Here in the small Nation of the British Virgin Islands, we’ve delayed, but we haven’t “beaten,” or completely avoided, the disease caused by the novel, or new, Coronavirus, COVID-19. Everyone who hasn’t yet been infected is still at risk. A lot of us will eventually catch the virus if and when we once again interact with the world at all.
If you want to learn about the current state of the science, this video is excellent by a fantastic teacher.
The Nation has done an excellent job of blunting the effect of the disease, beginning with closing all ports of entry to everyone except residents, back in March, followed by a 6 day “lockdown” with an in-home curfew at night and limitedbusiness and shopping.
Beginning about April 2, Government began enforcing a 24 hour in-home curfew, shutting business and forbidding residents from leaving our homes.
There have been 5 people with positive tests. 4 of them caught the disease in other countries and one person may have caught the disease from the last of those 4. The first 3 had mild cases and appear to be recovering.
Unfortunately, that last case was a woman whose disease was only discovered when she became very sick and had to be admitted to the hospital. She died the next day. One of her contacts has tested positive, but has mild symptoms. Unfortunately, not all of the people she might have interacted with have been identified and tested.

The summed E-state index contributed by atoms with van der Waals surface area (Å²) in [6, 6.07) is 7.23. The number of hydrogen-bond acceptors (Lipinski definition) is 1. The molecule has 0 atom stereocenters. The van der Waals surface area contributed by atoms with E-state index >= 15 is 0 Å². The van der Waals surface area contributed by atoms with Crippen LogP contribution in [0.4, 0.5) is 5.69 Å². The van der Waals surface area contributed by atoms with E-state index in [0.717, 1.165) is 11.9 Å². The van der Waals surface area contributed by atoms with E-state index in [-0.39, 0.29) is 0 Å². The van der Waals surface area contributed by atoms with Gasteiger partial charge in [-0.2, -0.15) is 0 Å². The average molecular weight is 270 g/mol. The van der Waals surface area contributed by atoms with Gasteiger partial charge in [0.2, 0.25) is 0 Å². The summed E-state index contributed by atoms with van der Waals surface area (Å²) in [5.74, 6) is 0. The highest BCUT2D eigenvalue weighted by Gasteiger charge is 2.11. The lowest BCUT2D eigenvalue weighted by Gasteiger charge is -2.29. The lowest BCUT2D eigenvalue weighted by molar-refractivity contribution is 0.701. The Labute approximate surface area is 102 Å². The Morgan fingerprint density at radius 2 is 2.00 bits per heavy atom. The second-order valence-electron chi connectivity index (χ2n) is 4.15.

Hopefully, over the last 6 weeks, the BVI health department has had time to plan and prepare for multiple sick patients.
Even more: I hope that researchers around the world will come up with good treatments and discover why some patients get so sick so fast.
If there’s ever a vaccine, it’s years away There haven’t been any successful vaccines for other human strains of coronavirus.
It appears from some recent random testing in the US, that about 25% – 30% of an exposed population contracts the disease. Most either have no symptoms or mild symptoms. A small minority gets sick enough to be hospitalized, and a fraction of those end up in the ICU.
You may have heard about the high “case fatality rate,” reported anywhere from 0.01 to 10. Remember that this statistic only counts those who have been tested, predominantly those sick enough to be admitted to the hospital.
There is good news in addition to the fact that most infected people have mild or no symptoms: evidence that we have immunity after recovery comes from one of the treatments undergoing research: serum containing antibodies from the blood of recovered patients helps other people get well.
The scary part of the story is that the virus is very contagious, largely because people without symptoms can spread the disease. Medical personnel have been surprised by what appears to be the unprecedented, rapidity of the onset of Acute Respiratory Distress Syndrome (ARDS) in some patients, usually about day 12 to 14 of the symptoms. In a matter of a few hours, patients become very short of breath, requiring intubation. 80%- 90% of those intubated have died in the ICU.
The virus can also cause the body to produce proteins causing increased coagulation (the tendency for blood to clot). It also can directly infect the heart muscle and brain.
As our country opens up, and goes back to (relatively) more normal interaction, it’s important to remember that infected people may not have symptoms, but are still able to share the virus and spread the disease. They don’t know they have it and you certainly can’t tell by looking at them.
We will probably see our neighbors continue “social distancing” and wearing face masks when we leave our homes. And yes, inevitably, some of us will get sick.